On my way to the Velocity Project Exhibition in Waterloo, I stopped at the local Chapters mostly because it’s the only Starbucks I know enroute to the University of Waterloo (turns out there’s one at King & University too). There were a number of business books that caught my attention as possible reads when travelling this holiday season.
Anybody read or planning on reading any of these?
The November 24, 2008 issue of Fortune has an article about the Ten New Gurus You Should Know.
- BJ Fogg, Founder and Director, Persuasive Technology Lab, Stanford University
- Patrick Lencioni, Founder, The Table Group
- Rakesh Khurana, Professor, Harvard Business School
- Valerie Casey, Leader, Digital Experiences Practice, IDEO
- Don Sull, Professor, London Business School
- Joel Podolny, Former dean, Yale School of Management/VP, Apple University
- Nouriel Roubini, Professor, NYU Stern School of Business
- Janine Benyus, Co-founder, Biomimicry Guild and Institute
- Dan Ariely, Professor, Duke University
- Niko Canner, Co-Founder and Managing Partner, Katzenback Partners
Great list of leading thinkers about the changing world of business. They have also written a number of books that are worth spending a couple of flights or evenings reading. These are more inspirational reads than practical hands on advice for entrepreneurs. But they can begin to help entrepreneurs understand the literature that senior executives at companies are reading and how to frame their products and offerings.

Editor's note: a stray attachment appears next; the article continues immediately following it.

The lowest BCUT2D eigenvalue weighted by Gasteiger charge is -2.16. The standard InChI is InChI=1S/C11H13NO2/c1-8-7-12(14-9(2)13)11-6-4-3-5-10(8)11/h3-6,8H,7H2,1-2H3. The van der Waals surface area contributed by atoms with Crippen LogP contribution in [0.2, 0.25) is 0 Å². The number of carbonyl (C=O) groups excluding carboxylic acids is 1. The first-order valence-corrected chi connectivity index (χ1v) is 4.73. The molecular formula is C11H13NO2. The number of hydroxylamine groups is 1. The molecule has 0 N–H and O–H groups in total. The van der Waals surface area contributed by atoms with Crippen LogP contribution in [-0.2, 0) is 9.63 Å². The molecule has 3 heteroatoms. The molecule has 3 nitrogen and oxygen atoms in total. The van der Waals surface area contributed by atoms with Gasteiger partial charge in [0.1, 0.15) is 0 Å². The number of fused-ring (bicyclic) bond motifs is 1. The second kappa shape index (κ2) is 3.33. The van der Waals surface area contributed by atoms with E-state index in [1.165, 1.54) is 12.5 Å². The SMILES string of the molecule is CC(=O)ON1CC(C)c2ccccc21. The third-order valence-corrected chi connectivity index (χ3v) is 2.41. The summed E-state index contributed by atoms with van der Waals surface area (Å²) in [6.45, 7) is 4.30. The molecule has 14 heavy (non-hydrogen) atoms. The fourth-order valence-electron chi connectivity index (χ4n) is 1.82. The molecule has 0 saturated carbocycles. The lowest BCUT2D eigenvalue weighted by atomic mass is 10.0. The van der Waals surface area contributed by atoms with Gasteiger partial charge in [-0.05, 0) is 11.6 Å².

Stopped in the bookstore to browse the shelves and see if anything inspired me. I’d already stopped and bought Clay Shirky’s new book, Here Comes Everybody: The Power of Organizing Without Organizations and it continues to be the most important book of 2008 IMHO.(If you’re looking for a pleasure read, pick up a copy of Cory Doctorow’s Little Brother, this book is Orwell’s 1984 for the Digital Generation, I found it worth the sleepless night).
I’m intrigued about the discussion of more in Enough: Breaking Free from the World of More. How people make decisions around needs and desires in North America is interesting. This is the basic studies of economics. For a long time, I had a hard time understanding the connection that Herb Simon made between economics, psychology, computer science and design. But this connection has lead to startups both successful ones and failures, but they have all been around understanding how people make decisions, assign value, and trying to design products and services to enable these decisions. I had a quick read of The Economic Naturalist: In Search of Explanations for Everyday Enigmas which did a great job explaining real-world perceptions and misperceptions of the world based on human behaviours.
Toronto is now my home. Having settled in Toronto, I’ve been frustrated by the lack of community. I’m looking forward to reading Small is Possible: Life in the Local Economy, if only to better set a plan for events like DemoCamp and Founders & Funders to better enable our Local Software Economy in Toronto.
Is it me, or does Wired feel relevant again? Wired 16.07 had a couple of articles that were just inspiring to read. The Petabyte Age: Because More Isn’t Just More – More Is Different contains articles about the secondary effects and analysis of data that becomes possible one you embrace big data. Feeding the Masses: Data In, Crop Predictions Out shows the power of GIS and agricultural data developed by Lanworth, it provides the power to enable market predictions. Makes me think I need to find time to read Super Crunchers: Why Thinking-by-Numbers is the New Way to be Smart. Need proof that there’s power in numbers look at the processing by the Idee folks for TinEye or at the relational models of pixels in images for PhotoSynth.